Go With the Flow

Frazier SmithGreetings, duelists! We have two bigger events left in this short format—ARGCS Vegas this past week, and YCS Chicago two weeks after that. If you’re planning on attending one of these events, then I have some advice that I think will help you. I’m sure you’ve noticed the recent popularity of Mermails, which can be directly attributed to Patrick Hoban, but there also seems to be a steady surge of Bujins, Harpies, Dark World, and other oddities, too. With this slight increase in other, completely different decks, I feel there couldn’t be a better time to discuss how to prepare for shifting metas. I also want to provide some tips on the idea of making changes to your deck right before an event, and weeks before an event.

For starters, let me just say that over the course of my career I have been a victim to every form of manipulation you can imagine when it comes to changing your right deck before an event, and it is not fun. I can recall going into several events with confidence, only to lose it all to the criticism and scrutiny surrounding certain card choices. I wasn’t just listening to anyone, either, in case that’s what you were thinking. I was listening to reputable sources in my circle; these people had several tops, wins, or some combination of both. This, of course, led to me making huge changes that were untested and based solely off of my friends’ “theory-oh.” Needless to say, I didn’t do so well in those tournaments (except on maybe one rare occasion). Take it from me; do not change the core of your deck on the night before. If you were comfortable with your choices in every instance leading up to the event, and they have showed you legitimate success (beating randoms on DuelingNetwork does not count, just by the way), then never be afraid to stick to your guns.

However, the meta does change /slightly/ with each tournament, and adjustments must be made. The same combination of 40-cards that worked at the last event might’ve become sub-optimal by the time the next one rolls around. Be conscious of that. Most of the changes should take place in your side deck—to be honest—but maybe a few main deck changes are warranted as well. I remember in 2011, when Billy Brake won YCS Toronto with Plants, and then added proceeded to add an extra[ccProd] Maxx “C”[/ccProd] and [ccProd]Caius the Shadow Monarch[/ccProd] to his main deck for his follow-up win at YCS Ohio. This was a genius decision because he knew there would more Plant players at the next event, and Maxx “C” was the deciding factor in the mirror match. Caius became a better card because it dealt with opposing [ccProd]Thunder King Rai-Oh[/ccProd]s, [ccProd]Sangan[/ccProd]s, and [ccProd]Gorz the Emissary of Darkness[/ccProd]. He didn’t bother to change the core of the deck, and that’s the point. It only took a minor tweak, the same high skill level, and a little luck to win back-to-back YCS tournaments.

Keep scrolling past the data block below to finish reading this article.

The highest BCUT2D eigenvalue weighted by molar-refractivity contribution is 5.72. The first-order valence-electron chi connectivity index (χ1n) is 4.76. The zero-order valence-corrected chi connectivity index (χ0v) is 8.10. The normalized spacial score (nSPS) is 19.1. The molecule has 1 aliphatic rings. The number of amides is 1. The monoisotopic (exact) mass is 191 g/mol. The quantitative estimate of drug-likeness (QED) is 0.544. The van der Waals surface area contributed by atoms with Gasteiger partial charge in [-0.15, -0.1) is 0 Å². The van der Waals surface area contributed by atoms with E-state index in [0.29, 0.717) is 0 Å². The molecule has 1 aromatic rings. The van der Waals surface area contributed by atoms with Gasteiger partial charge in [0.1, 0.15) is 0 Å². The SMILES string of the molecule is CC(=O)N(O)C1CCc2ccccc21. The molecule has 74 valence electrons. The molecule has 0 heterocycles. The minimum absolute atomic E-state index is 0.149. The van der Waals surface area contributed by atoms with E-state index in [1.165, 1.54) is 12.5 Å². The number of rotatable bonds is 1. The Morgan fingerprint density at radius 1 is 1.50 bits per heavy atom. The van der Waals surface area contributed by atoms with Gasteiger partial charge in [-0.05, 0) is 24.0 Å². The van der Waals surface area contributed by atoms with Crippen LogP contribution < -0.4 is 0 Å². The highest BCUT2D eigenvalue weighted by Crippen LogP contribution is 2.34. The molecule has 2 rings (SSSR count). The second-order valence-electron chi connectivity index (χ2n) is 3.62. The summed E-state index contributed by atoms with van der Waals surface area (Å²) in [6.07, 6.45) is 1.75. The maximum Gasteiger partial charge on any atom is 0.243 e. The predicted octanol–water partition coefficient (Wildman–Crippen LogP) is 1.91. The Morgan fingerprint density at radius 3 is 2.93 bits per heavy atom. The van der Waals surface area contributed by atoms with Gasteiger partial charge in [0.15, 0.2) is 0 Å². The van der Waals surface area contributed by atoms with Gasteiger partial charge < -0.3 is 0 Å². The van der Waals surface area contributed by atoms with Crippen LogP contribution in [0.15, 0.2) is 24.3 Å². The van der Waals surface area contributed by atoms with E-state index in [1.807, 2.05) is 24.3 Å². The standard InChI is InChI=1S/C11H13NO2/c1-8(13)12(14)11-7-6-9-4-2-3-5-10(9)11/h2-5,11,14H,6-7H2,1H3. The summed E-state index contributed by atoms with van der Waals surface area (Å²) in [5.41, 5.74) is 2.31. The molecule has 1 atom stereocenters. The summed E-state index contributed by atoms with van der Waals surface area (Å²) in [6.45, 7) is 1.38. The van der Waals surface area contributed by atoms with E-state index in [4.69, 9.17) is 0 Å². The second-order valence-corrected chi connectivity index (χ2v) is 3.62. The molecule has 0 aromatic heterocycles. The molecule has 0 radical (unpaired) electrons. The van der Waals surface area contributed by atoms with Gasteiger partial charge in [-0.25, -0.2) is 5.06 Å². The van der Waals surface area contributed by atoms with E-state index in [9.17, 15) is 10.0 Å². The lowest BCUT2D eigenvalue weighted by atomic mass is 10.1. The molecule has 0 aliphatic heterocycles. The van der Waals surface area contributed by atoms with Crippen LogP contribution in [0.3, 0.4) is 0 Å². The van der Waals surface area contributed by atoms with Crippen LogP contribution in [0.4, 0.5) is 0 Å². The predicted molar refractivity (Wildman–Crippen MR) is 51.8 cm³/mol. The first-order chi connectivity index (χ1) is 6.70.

On the plus side, some decks will simply become better picks for an event because of the results from the last. For example, if Hieratics and Mermails became the two best decks, one could say that Evilswarm would be a good meta call. If Bujins and Noble Knights were ever to become the best decks, then Prophecy would become a good meta call, and so on and so forth. Don’t put your deck down the second it becomes viable.